It was extremely hot -- nearly 100 degrees in the shade -- and a stifling desert wind was blowing across the track as Marshal Balbo raised the Italian flag to start the race.
Nuvolari, Campari and Borzacchini took off into the lead, but Varzi was stuck in the midfield. After five laps he was almost a minute behind the leader Campari.
At around half distance, with Varzi still out of the hunt, Campari Alfa began to misfire and he headed for the pits to retire. Campari climbed out and sat down to enjoy himself with a bottle of Chianti.
Nuvolari was now ahead of Borzacchini and it seemed that no-one else was in with a chance although, with 10 laps to go, Varzi began to charge. Five laps later Varzi was third. The excitement was rising.
Suddenly Varzi's blue Bugatti began to make strange noises and slowed down. Nuvolari looked like lapping the stricken machine.
And then a strange thing happened. Borzacchini, lying second, began to look back anxiously, as though under threat from Varzi. On the next lap Borzacchini hit an oil drum beside the track but came to a safe halt. He drove slowly to the pits with a puncture.
It seemed inevitable now that Nuvolari would win but he too was slowing dramatically. Going into the thirtieth and last lap of the race, he was about half a minute ahead of the struggling Varzi, who was travelling more and more slowly.
Out at the back of the circuit, Nuvolari began to look over his shoulder to watch for Varzi, and then, coming onto the final straight Nuvolari slowed to a stop just a few hundred yards from the chequered flag.
The Maestro climbed out of his car and, with much drama, indicated that he had run out of petrol. His mechanics ran from the pits with petrol cans and hurriedly emptied these into the stranded car.
As this was happening, into view on the straight came Varzi and Chiron, both travelling incredibly slowly.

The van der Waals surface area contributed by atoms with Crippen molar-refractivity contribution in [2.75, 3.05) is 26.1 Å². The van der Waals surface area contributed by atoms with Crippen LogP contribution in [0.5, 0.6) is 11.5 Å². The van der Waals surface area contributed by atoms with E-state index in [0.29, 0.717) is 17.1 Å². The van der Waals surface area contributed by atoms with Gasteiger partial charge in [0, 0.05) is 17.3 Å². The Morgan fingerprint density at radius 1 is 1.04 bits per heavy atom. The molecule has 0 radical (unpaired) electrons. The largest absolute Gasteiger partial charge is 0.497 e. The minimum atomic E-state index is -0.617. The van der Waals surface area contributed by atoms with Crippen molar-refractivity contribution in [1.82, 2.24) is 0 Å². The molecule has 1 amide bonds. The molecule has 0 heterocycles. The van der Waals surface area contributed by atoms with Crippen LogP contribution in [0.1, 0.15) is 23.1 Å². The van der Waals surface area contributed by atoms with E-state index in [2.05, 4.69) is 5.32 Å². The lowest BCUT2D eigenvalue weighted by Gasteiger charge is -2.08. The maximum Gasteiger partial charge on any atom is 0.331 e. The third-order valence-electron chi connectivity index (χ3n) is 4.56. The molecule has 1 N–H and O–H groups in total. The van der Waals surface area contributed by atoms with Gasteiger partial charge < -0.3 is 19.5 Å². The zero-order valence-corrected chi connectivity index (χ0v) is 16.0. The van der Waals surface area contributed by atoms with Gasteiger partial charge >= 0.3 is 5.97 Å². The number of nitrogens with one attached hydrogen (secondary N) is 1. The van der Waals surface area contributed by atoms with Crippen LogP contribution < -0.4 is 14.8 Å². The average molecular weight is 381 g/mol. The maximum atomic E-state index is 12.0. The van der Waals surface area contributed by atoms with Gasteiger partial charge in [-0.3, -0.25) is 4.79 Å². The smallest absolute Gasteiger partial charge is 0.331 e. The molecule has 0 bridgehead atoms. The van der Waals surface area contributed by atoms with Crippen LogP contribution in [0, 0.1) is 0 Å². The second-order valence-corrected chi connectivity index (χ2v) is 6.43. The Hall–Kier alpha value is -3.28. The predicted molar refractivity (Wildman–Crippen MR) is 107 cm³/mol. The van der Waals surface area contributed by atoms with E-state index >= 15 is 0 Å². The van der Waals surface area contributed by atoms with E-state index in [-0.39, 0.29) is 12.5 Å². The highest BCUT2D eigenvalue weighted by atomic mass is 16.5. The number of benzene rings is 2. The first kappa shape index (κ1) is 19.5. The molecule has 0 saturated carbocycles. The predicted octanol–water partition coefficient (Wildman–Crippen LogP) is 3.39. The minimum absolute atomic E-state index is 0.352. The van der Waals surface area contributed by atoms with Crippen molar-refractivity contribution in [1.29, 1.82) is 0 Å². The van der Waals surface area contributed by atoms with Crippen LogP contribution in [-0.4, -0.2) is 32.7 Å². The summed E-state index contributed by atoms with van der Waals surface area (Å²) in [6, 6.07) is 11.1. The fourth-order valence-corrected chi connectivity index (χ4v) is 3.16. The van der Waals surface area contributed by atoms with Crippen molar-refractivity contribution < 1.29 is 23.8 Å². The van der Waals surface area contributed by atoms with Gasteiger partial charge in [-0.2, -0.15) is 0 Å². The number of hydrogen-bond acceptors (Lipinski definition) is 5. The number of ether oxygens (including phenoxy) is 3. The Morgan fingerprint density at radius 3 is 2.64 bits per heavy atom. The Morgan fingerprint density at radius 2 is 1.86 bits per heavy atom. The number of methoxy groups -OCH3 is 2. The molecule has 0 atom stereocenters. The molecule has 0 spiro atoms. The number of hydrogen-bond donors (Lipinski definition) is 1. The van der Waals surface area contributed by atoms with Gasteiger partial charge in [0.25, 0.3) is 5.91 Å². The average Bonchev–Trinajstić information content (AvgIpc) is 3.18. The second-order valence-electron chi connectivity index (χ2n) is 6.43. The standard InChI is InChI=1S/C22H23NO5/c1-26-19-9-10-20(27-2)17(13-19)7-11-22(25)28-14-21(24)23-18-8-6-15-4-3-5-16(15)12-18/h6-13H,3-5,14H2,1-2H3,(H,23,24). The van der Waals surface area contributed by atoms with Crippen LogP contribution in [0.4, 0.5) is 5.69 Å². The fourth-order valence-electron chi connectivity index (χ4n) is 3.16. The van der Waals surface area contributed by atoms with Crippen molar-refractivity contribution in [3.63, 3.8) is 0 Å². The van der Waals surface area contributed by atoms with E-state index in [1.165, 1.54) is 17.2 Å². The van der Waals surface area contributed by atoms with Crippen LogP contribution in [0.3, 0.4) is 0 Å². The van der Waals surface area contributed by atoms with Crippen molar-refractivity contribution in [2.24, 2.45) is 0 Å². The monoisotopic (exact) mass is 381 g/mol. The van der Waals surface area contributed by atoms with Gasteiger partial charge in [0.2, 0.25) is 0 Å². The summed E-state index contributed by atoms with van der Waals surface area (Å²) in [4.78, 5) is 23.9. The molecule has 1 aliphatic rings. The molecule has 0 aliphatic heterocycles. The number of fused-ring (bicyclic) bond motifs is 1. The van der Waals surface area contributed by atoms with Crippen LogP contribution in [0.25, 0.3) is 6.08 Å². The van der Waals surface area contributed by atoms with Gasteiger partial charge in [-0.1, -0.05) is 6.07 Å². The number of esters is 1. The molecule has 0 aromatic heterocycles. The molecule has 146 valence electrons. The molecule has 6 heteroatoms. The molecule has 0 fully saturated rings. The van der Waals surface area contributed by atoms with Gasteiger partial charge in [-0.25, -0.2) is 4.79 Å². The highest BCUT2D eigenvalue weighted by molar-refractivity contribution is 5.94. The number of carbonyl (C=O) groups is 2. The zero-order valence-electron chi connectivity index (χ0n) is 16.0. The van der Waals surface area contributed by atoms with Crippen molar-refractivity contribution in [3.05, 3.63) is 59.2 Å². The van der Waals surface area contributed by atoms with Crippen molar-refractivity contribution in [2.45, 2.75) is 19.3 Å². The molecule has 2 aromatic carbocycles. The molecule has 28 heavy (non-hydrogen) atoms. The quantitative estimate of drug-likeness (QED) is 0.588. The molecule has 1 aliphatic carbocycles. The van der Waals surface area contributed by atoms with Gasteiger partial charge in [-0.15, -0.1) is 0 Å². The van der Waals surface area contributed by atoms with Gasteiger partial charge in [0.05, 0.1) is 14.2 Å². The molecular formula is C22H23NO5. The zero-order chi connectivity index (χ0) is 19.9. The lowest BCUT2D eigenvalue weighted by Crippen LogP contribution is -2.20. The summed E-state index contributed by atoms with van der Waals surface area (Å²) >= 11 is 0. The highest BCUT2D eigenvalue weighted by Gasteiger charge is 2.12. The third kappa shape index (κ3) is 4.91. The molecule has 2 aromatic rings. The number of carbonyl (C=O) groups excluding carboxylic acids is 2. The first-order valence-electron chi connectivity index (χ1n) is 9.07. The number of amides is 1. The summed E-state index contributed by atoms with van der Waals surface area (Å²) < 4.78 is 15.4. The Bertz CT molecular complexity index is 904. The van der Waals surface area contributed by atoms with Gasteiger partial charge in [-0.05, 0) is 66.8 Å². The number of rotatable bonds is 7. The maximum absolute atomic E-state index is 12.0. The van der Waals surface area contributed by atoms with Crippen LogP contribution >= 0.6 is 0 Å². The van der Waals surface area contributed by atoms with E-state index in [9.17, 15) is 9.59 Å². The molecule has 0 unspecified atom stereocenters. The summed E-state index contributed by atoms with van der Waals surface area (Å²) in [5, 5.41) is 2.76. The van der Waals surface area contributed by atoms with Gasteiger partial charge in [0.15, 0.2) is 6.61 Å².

The crowd, naturally, was close to hysteria with excitement. Nuvolari restarted his car and joined the slow run to the finish, but Varzi crossed the line just two-tenths ahead of his rival.
Signor Rivio was sudenly a very rich man. That evening Varzi, Nuvolari and Borzacchini were spotted in their hotel, drinking expensive champagne but outside rumours flew suggesting that all was not as it seemed. The following morning, the top drivers were called to a tribunal and accused by the president of deliberately 'fixing' the race. He named Varzi, Nuvolari and Borzacchini and suggested that Campari and Chiron had also been involved. He called for their licences to be suspended.
It was then pointed out that the authorities could hardly ban five of the most important drivers of the day.
It was an impossible situation and, in the best traditions of the sport, it was decided to sweep the whole affair under the carpet. The drivers were all given strong warnings that such things could not be tolerated and to ensure that it could never happen again, the rules of the lottery were changed so that the draw would take place just a few minutes before the race. It was hardly the great event of which Mussolini had dreamed.
Varzi and Nuvolari were already rich men from their racing exploits, but for Borzacchini the money gained by the rigging of the race was something he had never experienced.
He later told Chiron that after Tripoli he locked himself away in his room and counted his money. Then, making sure that no-one could see into his room, he turned on the fan and danced among the fluttering 1000 lire notes.
But Borzacchini did not live long to enjoy his ill-gotten gains. In September of that year, he spun on oil in Monza's South Curve and his car overturned. He was killed.
Ironically, as Borzacchini's car was flipping, Campari arrived at the scene, swerved to avoid his friend, and went off the track into the trees. He too was killed.
And the cool and calculating Varzi? He was slipping into a life of cocaine addiction.
Tripoli 1933 remains the only major motor race in which "rigging" has been established.